Giles Robinson, Family Law Partner, discusses the importance of cohabitants entering into a declaration of trust or cohabitation agreement.
The recent case of Horn v Chipperfield has, once again, emphasised the importance of cohabitants entering into a declaration of trust or cohabitation agreement, particularly if there is a wish to recognise that one of them has a greater interest in the value of their home.
In this case the couple had never married and had two children together. They had purchased a property in joint names. Upon separation they could not agree how much each was entitled to. The court noted that at the heart of the dispute was the question as to whether the parties intended to purchase the property as joint tenants or tenants in common in unequal shares corresponding to their respective financial contributions. The property was purchased for £740,000. Mr Horn invested £231,820 at the outset and paid the costs of the purchase. The precise amount invested by Ms Chipperfield was debated, but substantially less, and the balance was made up by a mortgage.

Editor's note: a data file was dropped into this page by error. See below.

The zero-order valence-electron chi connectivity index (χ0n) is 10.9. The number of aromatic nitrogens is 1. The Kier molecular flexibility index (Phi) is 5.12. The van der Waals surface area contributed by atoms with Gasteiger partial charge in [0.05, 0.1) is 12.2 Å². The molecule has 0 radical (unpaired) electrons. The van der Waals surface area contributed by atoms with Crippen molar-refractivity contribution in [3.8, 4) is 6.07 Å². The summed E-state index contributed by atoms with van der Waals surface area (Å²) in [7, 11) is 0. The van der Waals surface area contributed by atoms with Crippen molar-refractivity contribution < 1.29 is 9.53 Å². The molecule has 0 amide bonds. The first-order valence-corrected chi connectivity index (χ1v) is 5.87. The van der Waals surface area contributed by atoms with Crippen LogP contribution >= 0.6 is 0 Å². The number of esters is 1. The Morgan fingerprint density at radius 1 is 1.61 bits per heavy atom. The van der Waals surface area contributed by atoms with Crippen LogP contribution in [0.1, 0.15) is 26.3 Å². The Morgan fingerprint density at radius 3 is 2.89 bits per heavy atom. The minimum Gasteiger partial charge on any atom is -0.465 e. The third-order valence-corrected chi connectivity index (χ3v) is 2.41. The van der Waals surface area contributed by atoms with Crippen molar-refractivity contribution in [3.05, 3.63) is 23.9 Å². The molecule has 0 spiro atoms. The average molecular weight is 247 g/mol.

With the couple having originally indicated that they wanted to hold the property as joint tenants this created a presumption that they had an equal interest in the property and, despite Mr Horn’s assertion to the contrary, the court ultimately found that there was no evidence to suggest that that presumption should be overturned.
If Mr Horn had wanted to properly protect his interest in the property then he should have entered into a declaration of trust or a cohabitation agreement to do so, rather than agreeing to hold the property as joint tenants – and wishing that he had not done when the relationship broke down.
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